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Sound Quality

Val Drive II has found a home on my pedalboard.  With a drive that ranges from mild to moderate, it provides a good ‘zing’ to clean channels, so that you have something between clean and dirty.    https://www.youtube.com/watch?v=20RySCNabFc&feature=youtu.be   So far, so good, and the quality of the drive is excellent with its mild grain that also has a hint of smoothness and warmth in its character.  When it comes to dirty channels, particularly those dark in quality (or perhaps a tad muddy, particularly when combined with speakers or guitar pickups that are on the dark side), Val Drive II is incredible sounding.  It not only adds a bit extra hair to the dirt, but it clears the signal so that it cuts through the mix even better.  That may sound redundant, in that it adds dirt and clears up the signal, but that’s exactly what it does, and without sounding trebly.  In one sense it has a slight treble booster character in how it gives that perky spark or clarity to a guitar tone, yet its effect is more robust throughout the entire EQ spectrum.  Interestingly, the Tone knob sounds very different (in scope) on my clean vs. dirty amp channels.  On the clean channels you get a lot of bass or a lot of treble while dialing all the way back or forward.  Conversely, on my dirty channels the entire EQ spectrum on the pedal is usable without sounding like there’s too much bass or too much treble.  I’m uncertain why the Tone knob behaves differently in different instances, but it’s easy to dial in a good sound regardless.

Reliability/Durability

A standard sized pedal, Val Drive II measures 113 mm (L) x 67mm (W) x 48mm (H) or 4.4 x 2.5 x 1.88 inches, and weighs 230g/8oz.  The heavy-duty metal chassis is powder coated dark blue on sides and underneath with multiple colored graphics on top (of a woman’s face… it must be Val), white lettering and purple knobs.  The three knobs (Level, Drive and Tone) are heavy plastic and will withstand normal use and abuse.   All knobs have exceptional quality pots (smooth and very solid when turned without any static or noise).  The footswitch (on/off) produces a solid click when engaged or disengaged without any unusual popping or noise.  The chassis is a Hammond 1590B aluminum case that provides shielding of the electronic card.  As well, Val Drive II also includes high-end audio components (carbon resistors and Panasonic, Wima and Silver Mica capacitors), true-bypass Neutrik jacks, Alpha 16mm faders, and is protected against overvoltage and reverse polarity.  The cable input/output and power supply all are located along the sides, and so some modest care is to be taken when used (to prevent foot slippage and possible chord input/output/power output damage).   Val Drive II does not run on batteries and requires a 9VDC power supply. 

Price/Value

Based on the legendary sound of the JRC4558, Val Drive II has an asymmetrically clipping circuit with silicon diodes on one side and a silicon diode in series with germanium diode on the opposite side (giving it a more modern vibe).    The JRC4558 integrated circuit was designed by the Japan Radio Company and has been used in a number of famous effects, including the Orange Squeezer, DOD YJM 30, Boss OD1 and the Tube Screamer.  Val Drive II carries on that tradition as it merges incredibly well with other pedals and preamps by respecting their nuances – in sum, it’s like you’re hot-rodding gear without losing the characteristics of that gear.  What you hear is a clean channel with warm, crunchy attitude while a dirty channel perks up and cuts through the mix like never before.  Doc Music Station, the creator of the Val Drive II, also suggests that this pedal works very well with bass (up to 5 strings) – its smoothness and signal improvement certainly suggests as much.  $139 Euro makes this pedal a great buy.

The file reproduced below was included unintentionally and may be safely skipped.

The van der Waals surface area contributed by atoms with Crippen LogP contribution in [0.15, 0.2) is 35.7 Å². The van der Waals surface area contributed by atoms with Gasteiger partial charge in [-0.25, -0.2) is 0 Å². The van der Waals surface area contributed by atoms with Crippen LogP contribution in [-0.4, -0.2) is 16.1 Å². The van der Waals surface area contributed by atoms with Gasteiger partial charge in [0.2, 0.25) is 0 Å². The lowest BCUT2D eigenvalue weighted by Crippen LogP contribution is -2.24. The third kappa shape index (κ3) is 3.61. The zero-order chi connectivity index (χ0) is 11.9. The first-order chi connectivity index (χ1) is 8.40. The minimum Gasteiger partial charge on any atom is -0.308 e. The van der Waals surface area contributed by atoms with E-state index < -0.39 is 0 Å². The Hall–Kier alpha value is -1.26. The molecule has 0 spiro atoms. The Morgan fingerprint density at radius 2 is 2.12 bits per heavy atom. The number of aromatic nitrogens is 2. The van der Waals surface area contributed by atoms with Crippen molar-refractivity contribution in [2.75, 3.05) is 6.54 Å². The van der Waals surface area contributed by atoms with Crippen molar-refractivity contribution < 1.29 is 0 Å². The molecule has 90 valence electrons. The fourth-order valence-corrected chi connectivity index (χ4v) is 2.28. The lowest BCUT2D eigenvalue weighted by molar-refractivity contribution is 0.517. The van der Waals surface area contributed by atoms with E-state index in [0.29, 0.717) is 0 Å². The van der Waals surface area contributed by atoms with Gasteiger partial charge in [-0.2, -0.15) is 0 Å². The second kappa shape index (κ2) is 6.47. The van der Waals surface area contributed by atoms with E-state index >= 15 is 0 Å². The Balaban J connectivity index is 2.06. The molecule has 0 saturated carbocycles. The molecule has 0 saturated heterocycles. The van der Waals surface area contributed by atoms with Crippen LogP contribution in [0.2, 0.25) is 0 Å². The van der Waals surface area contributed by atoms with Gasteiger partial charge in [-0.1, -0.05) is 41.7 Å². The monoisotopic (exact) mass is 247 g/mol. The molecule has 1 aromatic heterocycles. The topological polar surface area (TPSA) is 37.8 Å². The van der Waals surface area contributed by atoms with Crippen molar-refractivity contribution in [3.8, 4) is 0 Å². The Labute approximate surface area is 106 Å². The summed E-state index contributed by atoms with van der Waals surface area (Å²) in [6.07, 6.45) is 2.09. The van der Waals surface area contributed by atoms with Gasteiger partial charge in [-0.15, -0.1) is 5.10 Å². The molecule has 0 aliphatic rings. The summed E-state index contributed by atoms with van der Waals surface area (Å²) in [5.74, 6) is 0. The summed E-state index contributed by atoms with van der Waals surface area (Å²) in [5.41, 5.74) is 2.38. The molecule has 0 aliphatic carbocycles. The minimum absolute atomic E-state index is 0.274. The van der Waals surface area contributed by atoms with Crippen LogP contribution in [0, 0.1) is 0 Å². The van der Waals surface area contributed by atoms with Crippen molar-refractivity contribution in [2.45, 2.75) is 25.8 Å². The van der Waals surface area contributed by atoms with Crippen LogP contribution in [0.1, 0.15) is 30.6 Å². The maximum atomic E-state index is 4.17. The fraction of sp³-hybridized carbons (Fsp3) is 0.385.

General Comments

Even up full on a clean

channel you would be pleasantly surprised as to how smooth and natural the Val

Drive II sounds (being a low to moderate gain pedal).  It adds a warm grain with some headroom when

on low (e.g., 10-o’clock) with a very acceptable drive and modest breaking up

quality when up full.  Obviously the

cleaner the amp the more you can crank the Drive, which also depends whether

you want to add some glassiness to your tone versus making it more of a

crunch.  With a dirty channel the Val

Drive II shines incredibly well, although how much Drive you want will depend

on how nasty your dirt channel is (or how much nastier you want it), and for

the most part I’ve been keeping it at 10-o’clock, which seems to enhance the

dirt channels on my Victory V4 Preamps (I have all three, The Countess, The

Sheriff and The Kraken) in a positive way with no added saturation (in fact,

the preamps sound even clearer and cutting edge).  As for the Tone knob, you can get a lot of

bass or treble for those clean channels, but with dirt channels (as least with

my gear) the signal becomes more pronounced on the high end that I keep the

Tone knob on the Val Drive II dialed back to about 9-o’clock… and on The Kraken

(which has a more harsh tone) I dial back the Tone knob all the way to full

bass.  I’m surprised I had to do this

since on a clean channel dialing all the way back made the tone sound dark and

slightly muffled.


Reviewer's Background

Brian Johnston is a guitar gear enthusiast who likes to develop reviews and demo videos on stuff he likes.  His YouTube channel is CoolGuitarGear. https://docmusicstation.fr/en/overdrive/8-val-drive-2-3172668150278.html


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